Parker paused to laugh. "My son Andre said to me, 'Dad, we have to get her on our team.' She was a perfect little hockey player."
Following Josh's death, Parker says Campbell always insisted on wearing his No. 8.
"You can always connect dots back in your life. Right?" Campbell says. "For me, that loss at such a young age and not really understanding why - you never understand why - that was always the driving force for me in my playing career."
Her goals crystallized in those years: get to the highest level of hockey. As a young woman in the early 2000s, that meant making the Canadian national team. And she had a skill that gave her an edge: skating.
"Jess was always, by far, the best skater on our team," says Bailey Bram, who represented Canada at the 2018 Winter Olympics. "When it came to power skating drills, she was always the one who the coach was like, 'OK, Jess, you demo because you can do it best.' No one would ever race her to anything because it was just like, 'Jess is automatically going to win.'"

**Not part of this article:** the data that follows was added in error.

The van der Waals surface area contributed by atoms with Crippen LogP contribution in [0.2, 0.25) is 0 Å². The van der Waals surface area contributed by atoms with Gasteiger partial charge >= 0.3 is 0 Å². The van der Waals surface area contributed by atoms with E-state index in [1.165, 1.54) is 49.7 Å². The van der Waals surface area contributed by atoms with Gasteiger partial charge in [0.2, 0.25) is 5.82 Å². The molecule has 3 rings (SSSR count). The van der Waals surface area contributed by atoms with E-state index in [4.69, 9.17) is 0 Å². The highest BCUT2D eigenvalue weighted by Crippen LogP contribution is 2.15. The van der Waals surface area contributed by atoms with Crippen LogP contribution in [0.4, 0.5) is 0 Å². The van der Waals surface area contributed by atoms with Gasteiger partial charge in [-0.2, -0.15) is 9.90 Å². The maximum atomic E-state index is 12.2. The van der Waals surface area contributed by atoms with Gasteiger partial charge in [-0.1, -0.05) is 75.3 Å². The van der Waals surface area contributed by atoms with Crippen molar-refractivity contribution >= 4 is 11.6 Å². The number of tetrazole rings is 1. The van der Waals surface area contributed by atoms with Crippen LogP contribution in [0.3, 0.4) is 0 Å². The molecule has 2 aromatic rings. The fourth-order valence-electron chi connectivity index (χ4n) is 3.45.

Campbell earned a silver medal at the world under-18 championship and gold the following year as team captain before playing four years of hockey at Cornell. After being cut three times in the final round of tryouts for the senior national team, Campbell was eventually named to the team in 2014, on Oct. 11 - exactly 12 years to the day of Josh's death.
"She called me the minute she found out. She was just sobbing," Bram says. "She was just like, 'This is supposed to happen this way. And it was supposed to happen this weekend.'"